As the US nears 155,000 deaths from COVID-19, the virus has entered a "new phase," Dr. Deborah Birx warned Sunday. The White House's coronavirus task force coordinator, who appeared on CNN's State of the Union, said the disease "is different from March and April" and is now "extraordinarily widespread," now making an appearance in rural areas as much as in city centers. The Washington Post notes Missouri, Montana, Oklahoma, Hawaii, and Alaska were among the states with the biggest surges in new cases over the past week or so. Public health experts have said that household transmission is a "huge factor" in places with recent outbreaks, per the New York Times, and Birx noted that people in those areas who live with others who are vulnerable should simply assume they themselves are infected, even if they don't have symptoms, and wear masks even at home.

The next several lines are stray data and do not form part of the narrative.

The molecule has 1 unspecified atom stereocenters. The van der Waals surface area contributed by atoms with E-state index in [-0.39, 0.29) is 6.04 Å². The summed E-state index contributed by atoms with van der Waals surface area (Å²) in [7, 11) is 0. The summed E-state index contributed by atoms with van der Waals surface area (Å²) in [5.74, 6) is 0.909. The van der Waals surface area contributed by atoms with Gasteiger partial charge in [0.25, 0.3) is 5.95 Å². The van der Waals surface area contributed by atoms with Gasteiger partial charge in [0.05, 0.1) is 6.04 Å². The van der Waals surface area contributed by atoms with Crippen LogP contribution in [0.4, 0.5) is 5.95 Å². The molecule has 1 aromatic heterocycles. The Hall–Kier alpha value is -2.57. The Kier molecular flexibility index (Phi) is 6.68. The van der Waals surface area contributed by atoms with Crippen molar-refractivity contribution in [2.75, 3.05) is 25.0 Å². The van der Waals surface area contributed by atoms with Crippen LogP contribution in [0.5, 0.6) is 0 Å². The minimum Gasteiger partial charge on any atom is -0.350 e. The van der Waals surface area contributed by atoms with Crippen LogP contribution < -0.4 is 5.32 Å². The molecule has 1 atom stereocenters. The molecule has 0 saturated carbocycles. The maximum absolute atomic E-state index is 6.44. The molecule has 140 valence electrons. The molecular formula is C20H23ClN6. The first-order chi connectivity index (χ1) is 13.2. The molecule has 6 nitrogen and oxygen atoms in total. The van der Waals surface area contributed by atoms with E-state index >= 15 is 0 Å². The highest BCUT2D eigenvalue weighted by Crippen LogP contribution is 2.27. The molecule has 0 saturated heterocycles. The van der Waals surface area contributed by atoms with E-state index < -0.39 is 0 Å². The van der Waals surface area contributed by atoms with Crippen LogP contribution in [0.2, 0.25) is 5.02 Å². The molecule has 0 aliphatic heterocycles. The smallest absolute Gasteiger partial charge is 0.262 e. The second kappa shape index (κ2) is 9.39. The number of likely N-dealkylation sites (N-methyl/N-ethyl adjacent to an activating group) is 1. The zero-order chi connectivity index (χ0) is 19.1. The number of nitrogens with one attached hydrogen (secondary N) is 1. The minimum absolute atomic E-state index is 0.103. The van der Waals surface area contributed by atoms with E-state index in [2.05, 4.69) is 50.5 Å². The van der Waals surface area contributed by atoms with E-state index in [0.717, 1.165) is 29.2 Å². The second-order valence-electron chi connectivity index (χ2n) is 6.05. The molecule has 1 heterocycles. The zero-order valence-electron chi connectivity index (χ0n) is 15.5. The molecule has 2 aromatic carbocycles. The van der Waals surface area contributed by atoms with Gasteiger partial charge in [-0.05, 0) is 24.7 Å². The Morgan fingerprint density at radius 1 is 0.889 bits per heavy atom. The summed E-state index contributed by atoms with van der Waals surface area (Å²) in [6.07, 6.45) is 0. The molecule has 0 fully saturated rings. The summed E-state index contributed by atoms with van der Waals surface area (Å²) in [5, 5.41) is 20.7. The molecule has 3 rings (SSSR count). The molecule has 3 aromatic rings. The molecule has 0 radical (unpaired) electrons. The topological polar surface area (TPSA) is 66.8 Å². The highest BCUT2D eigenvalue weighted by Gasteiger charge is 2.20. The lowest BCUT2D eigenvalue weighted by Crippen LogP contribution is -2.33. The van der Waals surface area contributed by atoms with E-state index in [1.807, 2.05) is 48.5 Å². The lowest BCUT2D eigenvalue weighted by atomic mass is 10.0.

Birx also said that as she's traveled lately, she's seen "all of America moving," and that people who've chosen to vacation in places where cases are surging should also assume they're infected, per the Times. CNN notes a chilling forecast by the CDC that predicts more than 173,000 deaths from the virus by the third week of August—and former FDA chief Dr. Scott Gottlieb has said that number could reach 300,000 by year's end. Birx wouldn't commit to a specific projection, noting that much depends on how states in the South and West contend with their outbreaks. Meanwhile, Gottlieb, who appeared on CBS' Face the Nation on Sunday, said we'll likely end up "just seeing [the virus] rotate through different parts of the country" as we enter the fall, and that "it's [going to] be hard to keep the virus out" even in places like the Northeast, which Gottlieb says could become "reseeded." (Read more Deborah Birx stories.)